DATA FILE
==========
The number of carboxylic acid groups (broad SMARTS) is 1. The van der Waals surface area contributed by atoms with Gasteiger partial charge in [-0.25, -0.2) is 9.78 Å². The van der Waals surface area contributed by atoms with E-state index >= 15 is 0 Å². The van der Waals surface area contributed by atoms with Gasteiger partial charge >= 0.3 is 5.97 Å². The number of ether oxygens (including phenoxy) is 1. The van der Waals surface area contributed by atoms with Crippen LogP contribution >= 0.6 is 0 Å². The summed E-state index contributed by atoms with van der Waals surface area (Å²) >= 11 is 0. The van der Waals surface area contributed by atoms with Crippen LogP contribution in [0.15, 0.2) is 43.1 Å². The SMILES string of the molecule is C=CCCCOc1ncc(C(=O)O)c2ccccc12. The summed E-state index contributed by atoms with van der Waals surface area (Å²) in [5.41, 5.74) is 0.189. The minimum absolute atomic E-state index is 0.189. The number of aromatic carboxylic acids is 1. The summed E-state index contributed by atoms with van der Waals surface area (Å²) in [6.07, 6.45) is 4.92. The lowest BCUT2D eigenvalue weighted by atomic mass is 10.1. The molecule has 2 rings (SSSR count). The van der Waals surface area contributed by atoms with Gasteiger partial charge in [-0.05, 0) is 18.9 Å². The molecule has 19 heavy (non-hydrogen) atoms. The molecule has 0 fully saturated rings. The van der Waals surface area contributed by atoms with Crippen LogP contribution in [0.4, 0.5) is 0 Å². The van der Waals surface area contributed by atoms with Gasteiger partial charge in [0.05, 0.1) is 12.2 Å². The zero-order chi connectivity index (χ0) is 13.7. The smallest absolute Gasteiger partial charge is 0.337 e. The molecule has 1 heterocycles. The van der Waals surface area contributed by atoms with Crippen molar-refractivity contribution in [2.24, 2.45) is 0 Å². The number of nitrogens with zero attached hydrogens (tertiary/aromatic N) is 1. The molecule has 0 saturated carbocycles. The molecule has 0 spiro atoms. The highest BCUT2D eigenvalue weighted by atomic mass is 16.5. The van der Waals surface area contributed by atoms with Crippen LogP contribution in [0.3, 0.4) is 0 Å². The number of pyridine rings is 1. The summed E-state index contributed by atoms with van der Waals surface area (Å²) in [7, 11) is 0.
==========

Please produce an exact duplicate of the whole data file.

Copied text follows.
The number of carboxylic acid groups (broad SMARTS) is 1. The van der Waals surface area contributed by atoms with Gasteiger partial charge in [-0.25, -0.2) is 9.78 Å². The van der Waals surface area contributed by atoms with E-state index >= 15 is 0 Å². The van der Waals surface area contributed by atoms with Gasteiger partial charge >= 0.3 is 5.97 Å². The number of ether oxygens (including phenoxy) is 1. The van der Waals surface area contributed by atoms with Crippen LogP contribution >= 0.6 is 0 Å². The summed E-state index contributed by atoms with van der Waals surface area (Å²) >= 11 is 0. The van der Waals surface area contributed by atoms with Crippen LogP contribution in [0.15, 0.2) is 43.1 Å². The SMILES string of the molecule is C=CCCCOc1ncc(C(=O)O)c2ccccc12. The summed E-state index contributed by atoms with van der Waals surface area (Å²) in [5.41, 5.74) is 0.189. The minimum absolute atomic E-state index is 0.189. The number of aromatic carboxylic acids is 1. The summed E-state index contributed by atoms with van der Waals surface area (Å²) in [6.07, 6.45) is 4.92. The lowest BCUT2D eigenvalue weighted by atomic mass is 10.1. The molecule has 2 rings (SSSR count). The van der Waals surface area contributed by atoms with Gasteiger partial charge in [-0.05, 0) is 18.9 Å². The molecule has 19 heavy (non-hydrogen) atoms. The molecule has 0 fully saturated rings. The van der Waals surface area contributed by atoms with Crippen LogP contribution in [0.4, 0.5) is 0 Å². The van der Waals surface area contributed by atoms with Gasteiger partial charge in [0.05, 0.1) is 12.2 Å². The zero-order chi connectivity index (χ0) is 13.7. The smallest absolute Gasteiger partial charge is 0.337 e. The molecule has 1 heterocycles. The van der Waals surface area contributed by atoms with Crippen molar-refractivity contribution in [2.24, 2.45) is 0 Å². The number of nitrogens with zero attached hydrogens (tertiary/aromatic N) is 1. The molecule has 0 saturated carbocycles. The molecule has 0 spiro atoms. The highest BCUT2D eigenvalue weighted by atomic mass is 16.5. The van der Waals surface area contributed by atoms with Crippen LogP contribution in [0.3, 0.4) is 0 Å². The number of pyridine rings is 1. The summed E-state index contributed by atoms with van der Waals surface area (Å²) in [7, 11) is 0.